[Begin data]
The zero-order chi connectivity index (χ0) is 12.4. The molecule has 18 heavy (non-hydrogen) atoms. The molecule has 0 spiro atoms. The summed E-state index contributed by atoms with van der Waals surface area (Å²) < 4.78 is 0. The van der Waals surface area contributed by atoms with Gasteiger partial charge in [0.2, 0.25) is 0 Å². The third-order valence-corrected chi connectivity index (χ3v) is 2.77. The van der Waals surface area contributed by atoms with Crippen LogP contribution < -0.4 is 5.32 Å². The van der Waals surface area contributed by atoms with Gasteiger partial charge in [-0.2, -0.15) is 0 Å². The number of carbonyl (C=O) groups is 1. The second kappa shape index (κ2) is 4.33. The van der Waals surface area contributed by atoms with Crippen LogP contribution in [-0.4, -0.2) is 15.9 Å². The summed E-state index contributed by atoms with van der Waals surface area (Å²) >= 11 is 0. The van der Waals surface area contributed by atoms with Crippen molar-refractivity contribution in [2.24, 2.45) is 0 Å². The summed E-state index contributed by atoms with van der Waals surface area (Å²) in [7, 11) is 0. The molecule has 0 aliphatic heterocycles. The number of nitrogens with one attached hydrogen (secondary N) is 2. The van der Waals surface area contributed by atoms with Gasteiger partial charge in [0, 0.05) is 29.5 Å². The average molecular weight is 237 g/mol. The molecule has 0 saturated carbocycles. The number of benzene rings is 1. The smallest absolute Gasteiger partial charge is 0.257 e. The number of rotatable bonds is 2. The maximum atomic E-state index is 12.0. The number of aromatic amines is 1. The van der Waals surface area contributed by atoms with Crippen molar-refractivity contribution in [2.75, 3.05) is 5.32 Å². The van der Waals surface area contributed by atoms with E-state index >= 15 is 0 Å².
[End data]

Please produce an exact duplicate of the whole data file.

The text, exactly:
The zero-order chi connectivity index (χ0) is 12.4. The molecule has 18 heavy (non-hydrogen) atoms. The molecule has 0 spiro atoms. The summed E-state index contributed by atoms with van der Waals surface area (Å²) < 4.78 is 0. The van der Waals surface area contributed by atoms with Gasteiger partial charge in [0.2, 0.25) is 0 Å². The third-order valence-corrected chi connectivity index (χ3v) is 2.77. The van der Waals surface area contributed by atoms with Crippen LogP contribution < -0.4 is 5.32 Å². The van der Waals surface area contributed by atoms with Gasteiger partial charge in [-0.2, -0.15) is 0 Å². The number of carbonyl (C=O) groups is 1. The second kappa shape index (κ2) is 4.33. The van der Waals surface area contributed by atoms with Crippen LogP contribution in [-0.4, -0.2) is 15.9 Å². The summed E-state index contributed by atoms with van der Waals surface area (Å²) >= 11 is 0. The van der Waals surface area contributed by atoms with Crippen molar-refractivity contribution in [2.24, 2.45) is 0 Å². The summed E-state index contributed by atoms with van der Waals surface area (Å²) in [7, 11) is 0. The molecule has 0 aliphatic heterocycles. The number of nitrogens with one attached hydrogen (secondary N) is 2. The van der Waals surface area contributed by atoms with Gasteiger partial charge in [0, 0.05) is 29.5 Å². The average molecular weight is 237 g/mol. The molecule has 0 saturated carbocycles. The number of benzene rings is 1. The smallest absolute Gasteiger partial charge is 0.257 e. The number of rotatable bonds is 2. The maximum atomic E-state index is 12.0. The number of aromatic amines is 1. The van der Waals surface area contributed by atoms with Crippen molar-refractivity contribution in [2.75, 3.05) is 5.32 Å². The van der Waals surface area contributed by atoms with E-state index >= 15 is 0 Å².